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Rigoletto

Metropolitan Opera

Saturday, January 31, 2009 - 1:00pm

Composer:

Giuseppe Verdi

Conductor:

Riccardo Frizza

Cast:

Aleksandra Kurzak (Gilda)
Victoria Vizin (Maddalena)
Giuseppe Filianoti (Duke)
George Gagnidze (Rigoletto)
Mikhail Petrenko (Sparafucile)

Act I

At a party in his palace, the Duke of Mantua boasts of his way with women (“Questa o quella”). He dances with the Countess Ceprano, and his hunchbacked jester, Rigoletto, mocks the countess’s enraged but helpless husband. The courtier Marullo bursts in with the latest gossip: Rigoletto is suspected of keeping a young mistress in his home. The jester, unaware of the courtiers’ talk, continues to taunt Ceprano, who plots with the others to punish the duke. Monterone, an elderly nobleman, forces his way into the crowd to denounce the duke for seducing his daughter and is viciously ridiculed by Rigoletto. Monterone is arrested and curses Rigoletto.

Rigoletto hurries home, disturbed by Monterone’s curse. He encounters Sparafucile, a professional assassin, who offers his services. The jester reflects that his own tongue is as sharp as the murderer’s dagger (“Pari siamo!”). Rigoletto enters his house and warmly greets his daughter, Gilda, who questions him about her long-dead mother. He describes her as an angel and adds that Gilda is all he has left (Duet: “Figlia... Mio padre!”). Afraid for the girl’s safety, he warns her nurse, Giovanna, not to let anyone into the house. When the jester leaves, the Duke appears and bribes Giovanna, who lets him into the garden. He declares his love for Gilda (Duet: “È il sol dell’anima”), who has secretly admired him at church, and tells her he is a poor student named Gualtier Maldè. After he leaves, she tenderly repeats his name (“Caro nome”) before going to bed. The courtiers gather outside the garden intending to abduct Rigoletto’s “mistress.” Meeting Rigoletto outside the house, they change their story and instead ask his help in abducting Ceprano’s wife, who lives nearby. The jester is duped into wearing a blindfold and holding a ladder against his own garden wall. Laughing at the trick they have played on him, the courtiers break into the house and carry off Gilda. Rigoletto tears off the blindfold and rushes into the house. He realizes Gilda is gone and collapses as he remembers Monterone’s curse.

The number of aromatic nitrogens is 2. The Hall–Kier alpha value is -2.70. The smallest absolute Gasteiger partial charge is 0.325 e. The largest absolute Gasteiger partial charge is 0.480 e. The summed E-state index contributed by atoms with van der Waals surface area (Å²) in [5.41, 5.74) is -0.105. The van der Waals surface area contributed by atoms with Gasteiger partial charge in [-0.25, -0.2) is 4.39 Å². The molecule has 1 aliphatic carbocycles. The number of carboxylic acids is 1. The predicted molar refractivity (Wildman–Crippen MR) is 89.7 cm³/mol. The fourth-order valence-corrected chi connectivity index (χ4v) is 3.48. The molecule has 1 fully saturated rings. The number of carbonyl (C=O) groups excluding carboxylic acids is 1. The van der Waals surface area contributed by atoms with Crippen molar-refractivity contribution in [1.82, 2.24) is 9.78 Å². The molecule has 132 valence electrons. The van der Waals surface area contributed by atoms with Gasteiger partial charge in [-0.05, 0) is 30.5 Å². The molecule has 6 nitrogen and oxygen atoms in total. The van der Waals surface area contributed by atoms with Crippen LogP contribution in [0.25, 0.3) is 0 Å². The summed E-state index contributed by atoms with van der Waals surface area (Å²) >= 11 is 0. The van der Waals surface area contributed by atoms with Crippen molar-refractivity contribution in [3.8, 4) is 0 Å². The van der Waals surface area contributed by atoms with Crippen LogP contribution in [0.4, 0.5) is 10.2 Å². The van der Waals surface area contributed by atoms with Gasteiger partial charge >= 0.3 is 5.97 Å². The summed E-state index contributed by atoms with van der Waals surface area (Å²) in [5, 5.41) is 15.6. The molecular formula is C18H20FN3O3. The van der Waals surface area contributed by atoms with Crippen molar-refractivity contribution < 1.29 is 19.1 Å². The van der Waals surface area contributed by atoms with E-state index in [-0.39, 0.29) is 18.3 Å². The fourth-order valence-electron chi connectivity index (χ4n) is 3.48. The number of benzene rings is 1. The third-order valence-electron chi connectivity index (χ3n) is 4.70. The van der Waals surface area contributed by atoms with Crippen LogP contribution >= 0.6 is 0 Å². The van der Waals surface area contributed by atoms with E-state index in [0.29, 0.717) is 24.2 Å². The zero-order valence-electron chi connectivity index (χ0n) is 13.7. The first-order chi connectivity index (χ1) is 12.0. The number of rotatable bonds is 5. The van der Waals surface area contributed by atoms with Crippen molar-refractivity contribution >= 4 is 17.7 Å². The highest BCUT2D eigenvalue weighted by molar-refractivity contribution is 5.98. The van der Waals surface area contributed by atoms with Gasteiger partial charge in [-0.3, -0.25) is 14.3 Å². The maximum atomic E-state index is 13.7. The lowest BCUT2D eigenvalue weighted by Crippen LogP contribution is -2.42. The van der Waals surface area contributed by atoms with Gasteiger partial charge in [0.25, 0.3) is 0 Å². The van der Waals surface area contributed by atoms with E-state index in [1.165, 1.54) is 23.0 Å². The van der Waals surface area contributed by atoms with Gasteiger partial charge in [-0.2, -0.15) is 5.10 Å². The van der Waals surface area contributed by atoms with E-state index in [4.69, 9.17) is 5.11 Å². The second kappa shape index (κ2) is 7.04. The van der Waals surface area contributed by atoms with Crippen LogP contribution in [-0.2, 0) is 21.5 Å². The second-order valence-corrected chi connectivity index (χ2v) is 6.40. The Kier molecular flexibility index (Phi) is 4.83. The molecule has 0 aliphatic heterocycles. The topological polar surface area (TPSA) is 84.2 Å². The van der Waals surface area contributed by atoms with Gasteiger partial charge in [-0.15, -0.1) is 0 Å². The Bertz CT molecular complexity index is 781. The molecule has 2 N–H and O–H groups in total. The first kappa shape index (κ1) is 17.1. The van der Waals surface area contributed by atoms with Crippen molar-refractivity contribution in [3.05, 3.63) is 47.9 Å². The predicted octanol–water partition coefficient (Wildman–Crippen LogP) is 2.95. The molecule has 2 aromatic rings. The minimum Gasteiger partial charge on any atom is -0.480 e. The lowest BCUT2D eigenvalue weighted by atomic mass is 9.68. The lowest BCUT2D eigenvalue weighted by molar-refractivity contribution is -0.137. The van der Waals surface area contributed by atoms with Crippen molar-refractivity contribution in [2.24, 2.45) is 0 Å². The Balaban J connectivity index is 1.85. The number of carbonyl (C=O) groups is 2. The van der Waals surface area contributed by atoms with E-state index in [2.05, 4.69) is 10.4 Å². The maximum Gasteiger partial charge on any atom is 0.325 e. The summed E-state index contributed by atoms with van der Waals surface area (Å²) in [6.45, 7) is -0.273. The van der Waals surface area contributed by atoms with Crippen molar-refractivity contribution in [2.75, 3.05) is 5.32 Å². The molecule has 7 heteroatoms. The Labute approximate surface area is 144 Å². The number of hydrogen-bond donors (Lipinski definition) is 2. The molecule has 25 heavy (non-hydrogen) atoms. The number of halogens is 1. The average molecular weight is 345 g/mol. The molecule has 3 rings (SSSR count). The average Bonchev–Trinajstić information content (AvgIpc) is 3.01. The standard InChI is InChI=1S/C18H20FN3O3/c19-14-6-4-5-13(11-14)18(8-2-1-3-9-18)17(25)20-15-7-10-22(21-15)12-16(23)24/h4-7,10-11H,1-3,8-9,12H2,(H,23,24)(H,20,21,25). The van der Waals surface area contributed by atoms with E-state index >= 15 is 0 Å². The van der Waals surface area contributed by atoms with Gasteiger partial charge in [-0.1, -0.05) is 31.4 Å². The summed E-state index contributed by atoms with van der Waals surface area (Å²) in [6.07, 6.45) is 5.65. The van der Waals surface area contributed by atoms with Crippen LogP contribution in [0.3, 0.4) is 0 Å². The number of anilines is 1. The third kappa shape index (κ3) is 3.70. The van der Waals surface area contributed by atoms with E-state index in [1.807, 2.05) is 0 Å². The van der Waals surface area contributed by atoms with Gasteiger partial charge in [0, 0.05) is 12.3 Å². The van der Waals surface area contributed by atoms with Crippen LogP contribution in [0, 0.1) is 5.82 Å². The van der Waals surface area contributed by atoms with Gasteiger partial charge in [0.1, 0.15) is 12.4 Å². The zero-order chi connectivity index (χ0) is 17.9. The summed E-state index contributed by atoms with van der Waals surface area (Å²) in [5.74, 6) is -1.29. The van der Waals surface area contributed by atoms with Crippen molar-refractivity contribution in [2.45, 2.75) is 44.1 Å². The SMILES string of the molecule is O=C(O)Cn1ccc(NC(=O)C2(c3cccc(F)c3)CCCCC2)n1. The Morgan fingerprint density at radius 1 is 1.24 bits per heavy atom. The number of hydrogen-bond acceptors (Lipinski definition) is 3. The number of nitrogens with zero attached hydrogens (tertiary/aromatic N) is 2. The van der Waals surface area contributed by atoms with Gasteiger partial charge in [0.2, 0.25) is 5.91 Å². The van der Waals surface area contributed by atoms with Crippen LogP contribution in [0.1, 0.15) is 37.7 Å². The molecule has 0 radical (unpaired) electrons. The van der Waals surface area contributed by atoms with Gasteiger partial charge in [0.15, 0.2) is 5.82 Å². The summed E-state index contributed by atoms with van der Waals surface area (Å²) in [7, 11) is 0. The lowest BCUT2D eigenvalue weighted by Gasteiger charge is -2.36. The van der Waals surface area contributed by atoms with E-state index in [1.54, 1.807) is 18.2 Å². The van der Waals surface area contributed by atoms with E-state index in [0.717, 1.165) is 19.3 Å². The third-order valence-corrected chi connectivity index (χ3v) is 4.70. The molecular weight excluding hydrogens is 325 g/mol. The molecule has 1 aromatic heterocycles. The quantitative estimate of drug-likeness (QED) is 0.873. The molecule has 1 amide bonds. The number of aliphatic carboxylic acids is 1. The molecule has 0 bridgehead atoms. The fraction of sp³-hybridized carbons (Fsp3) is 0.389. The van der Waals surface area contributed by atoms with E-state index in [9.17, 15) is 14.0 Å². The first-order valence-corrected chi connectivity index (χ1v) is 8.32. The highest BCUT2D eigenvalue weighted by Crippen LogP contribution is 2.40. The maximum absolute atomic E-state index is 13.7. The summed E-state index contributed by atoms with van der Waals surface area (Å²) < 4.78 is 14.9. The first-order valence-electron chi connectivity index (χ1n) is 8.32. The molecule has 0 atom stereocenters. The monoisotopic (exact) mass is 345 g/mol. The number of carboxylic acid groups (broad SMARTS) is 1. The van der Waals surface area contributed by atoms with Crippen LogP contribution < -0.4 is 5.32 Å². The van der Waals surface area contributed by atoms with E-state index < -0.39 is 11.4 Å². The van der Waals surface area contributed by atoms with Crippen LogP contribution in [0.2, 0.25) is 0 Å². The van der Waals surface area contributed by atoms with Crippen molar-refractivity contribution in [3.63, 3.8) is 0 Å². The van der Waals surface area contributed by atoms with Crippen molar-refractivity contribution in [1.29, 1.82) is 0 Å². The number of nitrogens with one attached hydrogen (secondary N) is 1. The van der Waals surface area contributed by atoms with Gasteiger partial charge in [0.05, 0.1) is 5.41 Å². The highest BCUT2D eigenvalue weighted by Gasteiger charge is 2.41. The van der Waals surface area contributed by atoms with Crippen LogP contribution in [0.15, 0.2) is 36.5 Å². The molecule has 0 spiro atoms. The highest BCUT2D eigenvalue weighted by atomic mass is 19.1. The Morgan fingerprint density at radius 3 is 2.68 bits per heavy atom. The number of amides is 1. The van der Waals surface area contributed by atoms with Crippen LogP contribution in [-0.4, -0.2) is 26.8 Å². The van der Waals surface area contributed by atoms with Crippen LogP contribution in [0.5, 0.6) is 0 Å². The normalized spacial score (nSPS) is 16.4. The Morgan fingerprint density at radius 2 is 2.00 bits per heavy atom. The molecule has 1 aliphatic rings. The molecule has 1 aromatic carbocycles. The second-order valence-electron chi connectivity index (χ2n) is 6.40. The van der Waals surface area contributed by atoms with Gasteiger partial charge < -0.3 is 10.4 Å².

Act II

In his palace, the duke is distraught about the abduction of Gilda, whom he imagines alone and miserable (“Parmi veder le lagrime”). When the courtiers return and tell him the story of how they took the girl from Rigoletto’s house and left her in the duke’s chamber, the duke hurries off to the conquest. Rigoletto enters, looking for Gilda. The courtiers are astonished to find out that she is his daughter rather than his mistress, but prevent him from storming into the duke’s chamber. The jester violently accuses them for their cruelty (“Cortigiani, vil razza dannata”) but ends his tirade with a plea for compassion. Gilda appears and runs in shame to her father, who orders the others to leave. Alone with Rigoletto, Gilda tells him of the duke’s courtship, then of her abduction (Duet: “Tutte le feste al tempio”). When Monterone passes by on his way to execution, the jester swears that both he and the old man will be avenged. Gilda begs her father to forgive the Duke.

Act III

Rigoletto and Gilda arrive at an inn on the outskirts of Mantua where Sparafucile and his sister Maddalena live. Inside, the duke laughs at the fickleness of women (“La donna è mobile”). Gilda and Rigoletto watch through the window as the duke amuses himself with Maddalena (Quartet: “Bella figlia dell’amore”). The jester sends Gilda off to Verona disguised as a boy and pays Sparafucile to murder the duke. A storm gathers. Gilda returns to overhear Maddalena urge her brother to spare the handsome stranger and kill the hunchback instead. Sparafucile refuses to murder Rigoletto but agrees to kill the next stranger who comes to the inn so that he will be able to produce a dead body—even though it is not the one he has paid for. Gilda decides to sacrifice herself for the duke. She knocks at the door and is stabbed. When the storm subsides, Rigoletto returns to claim the body, which he assumes is the duke’s. As he gloats over the sack Sparafucile has given him, he hears his supposed victim singing in the distance. Frantically tearing open the sack, he finds his daughter, who dies asking his forgiveness. Horrified, Rigoletto remembers Monterone’s curse.

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